You were never much of a hunter. Pheasants, yes. Squirrels and chipmunks, I suppose, when you were younger. But you never came home from a weekend away with a buck in the bed of your truck, because you never had much interest in deer season and you owned a sedan. I imagine some people from other places can hardly conceive of a Midwestern man without a shotgun over his mantle, a closet full of blaze-orange jackets, a copy of Field and Stream next to the john. And yet when I think of you, I do see an outdoorsman. I see you paying attention to landscapes, to the shapes of clouds. I see you teaching me to love the world.
The lessons looked like this: leaf piles in autumn, the way you would dive into them wildly. And this: two ends of a strong rope — one tied to the front of my winter sled and the other around your waist — with which you’d tug me behind you as you cross-country skied. And this: you, walking bareheaded through the April rain. There were tree forts. Snow castles. Trips to the lake. Trips to the mountains. Trips to the prairie, the wind whipping at the grasses. There were all those toads and turkeys and garter snakes and robins and muskrats and owls and caterpillars you’d point out, whispering.
My favorite times, though, were when you’d drive all of us out of town on an early spring or late fall day. You’d stop along some gravel road, within some stretch of wooded hills. You’d sling a tattered backpack over your shoulder full of canteens and saltine crackers and licorice. We’d go hiking. Often we’d follow the dirt trails deep into the woods, so deep that the only sounds were nature sounds, the only smells were of wet or dry earth. When we veered off those trails, it was because you urged us to, or you’d taught us to, because you wanted to see the valley from a higher place, and soon enough we wanted to know what was down by that stream.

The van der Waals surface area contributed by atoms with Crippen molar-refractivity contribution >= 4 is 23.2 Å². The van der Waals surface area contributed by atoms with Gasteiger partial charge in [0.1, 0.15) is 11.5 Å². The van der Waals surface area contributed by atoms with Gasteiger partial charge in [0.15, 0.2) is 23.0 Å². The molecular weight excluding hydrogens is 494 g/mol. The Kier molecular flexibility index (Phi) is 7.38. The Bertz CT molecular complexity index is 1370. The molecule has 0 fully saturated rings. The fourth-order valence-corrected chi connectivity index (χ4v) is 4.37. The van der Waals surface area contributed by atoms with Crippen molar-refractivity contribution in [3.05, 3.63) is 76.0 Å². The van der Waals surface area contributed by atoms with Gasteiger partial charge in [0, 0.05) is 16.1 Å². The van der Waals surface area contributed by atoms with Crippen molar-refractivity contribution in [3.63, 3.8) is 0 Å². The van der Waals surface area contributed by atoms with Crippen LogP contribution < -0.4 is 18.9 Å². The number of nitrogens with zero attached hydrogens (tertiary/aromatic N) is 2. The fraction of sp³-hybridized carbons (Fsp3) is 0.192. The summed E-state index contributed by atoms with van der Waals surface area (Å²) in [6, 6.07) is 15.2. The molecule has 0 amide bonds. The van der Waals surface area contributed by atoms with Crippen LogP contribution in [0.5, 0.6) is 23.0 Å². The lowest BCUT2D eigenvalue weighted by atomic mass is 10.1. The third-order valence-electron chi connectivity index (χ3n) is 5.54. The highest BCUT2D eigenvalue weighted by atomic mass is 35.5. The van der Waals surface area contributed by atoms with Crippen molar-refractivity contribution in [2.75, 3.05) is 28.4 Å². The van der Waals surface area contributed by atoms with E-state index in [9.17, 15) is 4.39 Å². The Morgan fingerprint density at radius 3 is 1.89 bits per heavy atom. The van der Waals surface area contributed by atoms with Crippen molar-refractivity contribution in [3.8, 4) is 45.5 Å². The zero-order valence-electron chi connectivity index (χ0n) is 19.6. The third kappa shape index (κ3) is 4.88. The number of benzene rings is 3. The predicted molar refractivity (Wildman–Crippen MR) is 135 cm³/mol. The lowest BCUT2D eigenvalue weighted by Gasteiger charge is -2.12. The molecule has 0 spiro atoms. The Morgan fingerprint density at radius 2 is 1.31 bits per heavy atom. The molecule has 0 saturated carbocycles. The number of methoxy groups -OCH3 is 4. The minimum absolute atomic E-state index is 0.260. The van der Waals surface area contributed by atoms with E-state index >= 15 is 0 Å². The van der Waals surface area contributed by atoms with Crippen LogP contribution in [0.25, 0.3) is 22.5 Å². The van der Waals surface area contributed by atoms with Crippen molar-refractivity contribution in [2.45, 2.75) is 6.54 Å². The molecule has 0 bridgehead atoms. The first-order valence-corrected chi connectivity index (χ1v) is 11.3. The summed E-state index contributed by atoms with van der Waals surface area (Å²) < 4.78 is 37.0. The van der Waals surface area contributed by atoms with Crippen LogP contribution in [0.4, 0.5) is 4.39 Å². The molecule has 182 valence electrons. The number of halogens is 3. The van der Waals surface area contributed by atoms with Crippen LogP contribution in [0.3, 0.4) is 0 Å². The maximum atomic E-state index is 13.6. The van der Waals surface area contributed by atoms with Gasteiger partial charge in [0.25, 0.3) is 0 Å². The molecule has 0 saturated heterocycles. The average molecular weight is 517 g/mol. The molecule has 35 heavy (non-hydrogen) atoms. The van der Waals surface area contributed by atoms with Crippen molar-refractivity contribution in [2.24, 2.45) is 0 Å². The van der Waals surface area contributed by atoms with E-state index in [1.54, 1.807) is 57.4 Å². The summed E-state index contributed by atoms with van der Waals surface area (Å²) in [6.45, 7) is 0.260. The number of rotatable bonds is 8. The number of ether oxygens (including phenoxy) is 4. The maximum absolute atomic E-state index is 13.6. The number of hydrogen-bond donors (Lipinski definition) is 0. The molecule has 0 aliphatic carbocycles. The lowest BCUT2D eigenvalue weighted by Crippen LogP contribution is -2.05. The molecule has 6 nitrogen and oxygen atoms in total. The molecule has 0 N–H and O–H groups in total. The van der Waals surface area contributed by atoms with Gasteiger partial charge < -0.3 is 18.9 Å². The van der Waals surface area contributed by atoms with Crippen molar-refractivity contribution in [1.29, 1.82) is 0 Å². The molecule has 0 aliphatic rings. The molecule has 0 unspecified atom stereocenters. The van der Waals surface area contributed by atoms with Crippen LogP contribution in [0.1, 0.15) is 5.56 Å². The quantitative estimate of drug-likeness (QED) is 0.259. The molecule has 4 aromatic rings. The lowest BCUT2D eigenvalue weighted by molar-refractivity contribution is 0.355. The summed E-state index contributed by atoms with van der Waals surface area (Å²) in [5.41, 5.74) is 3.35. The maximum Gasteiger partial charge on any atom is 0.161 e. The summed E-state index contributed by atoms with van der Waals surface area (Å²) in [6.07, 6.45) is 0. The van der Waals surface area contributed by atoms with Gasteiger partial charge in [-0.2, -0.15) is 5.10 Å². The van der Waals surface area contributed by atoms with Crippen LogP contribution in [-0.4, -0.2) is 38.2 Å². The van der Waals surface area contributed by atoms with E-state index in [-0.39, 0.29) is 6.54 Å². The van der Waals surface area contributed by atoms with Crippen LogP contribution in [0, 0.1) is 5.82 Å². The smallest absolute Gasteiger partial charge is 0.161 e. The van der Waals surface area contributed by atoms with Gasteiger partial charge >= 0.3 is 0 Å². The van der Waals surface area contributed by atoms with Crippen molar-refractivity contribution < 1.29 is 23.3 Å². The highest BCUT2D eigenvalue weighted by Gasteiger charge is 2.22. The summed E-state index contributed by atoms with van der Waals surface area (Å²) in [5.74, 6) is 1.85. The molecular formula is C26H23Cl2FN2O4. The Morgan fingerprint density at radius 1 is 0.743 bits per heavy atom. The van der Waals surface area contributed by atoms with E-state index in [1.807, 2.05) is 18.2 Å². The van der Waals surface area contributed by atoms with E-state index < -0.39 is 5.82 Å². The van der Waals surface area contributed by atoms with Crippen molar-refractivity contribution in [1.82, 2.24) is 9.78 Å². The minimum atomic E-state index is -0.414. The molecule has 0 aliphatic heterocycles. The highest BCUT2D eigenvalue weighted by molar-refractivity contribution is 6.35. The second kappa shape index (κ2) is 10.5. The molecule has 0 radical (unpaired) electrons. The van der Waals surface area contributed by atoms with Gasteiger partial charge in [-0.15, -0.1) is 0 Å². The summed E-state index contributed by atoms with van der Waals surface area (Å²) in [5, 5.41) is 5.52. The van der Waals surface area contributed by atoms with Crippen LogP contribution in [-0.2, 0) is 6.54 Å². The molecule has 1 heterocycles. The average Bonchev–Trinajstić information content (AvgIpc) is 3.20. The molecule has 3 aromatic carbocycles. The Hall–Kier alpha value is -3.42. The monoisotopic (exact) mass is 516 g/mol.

When you leaped up onto old fallen logs, walked across them like an acrobat, arms gracefully extended, we felt ourselves the luckiest children to have you.
And once — hunting season a week away, the air crisp — you stopped mid-step ahead of me and slowly dropped to your knees. “Em,” you whispered, “look.” I hunched down beside you as quietly as I could and followed your finger with my eyes. There, at the top of the ridgeline, were three white-tailed deer, one a seven-point buck. I felt a certain bigness in that moment, and I felt your hand on my back.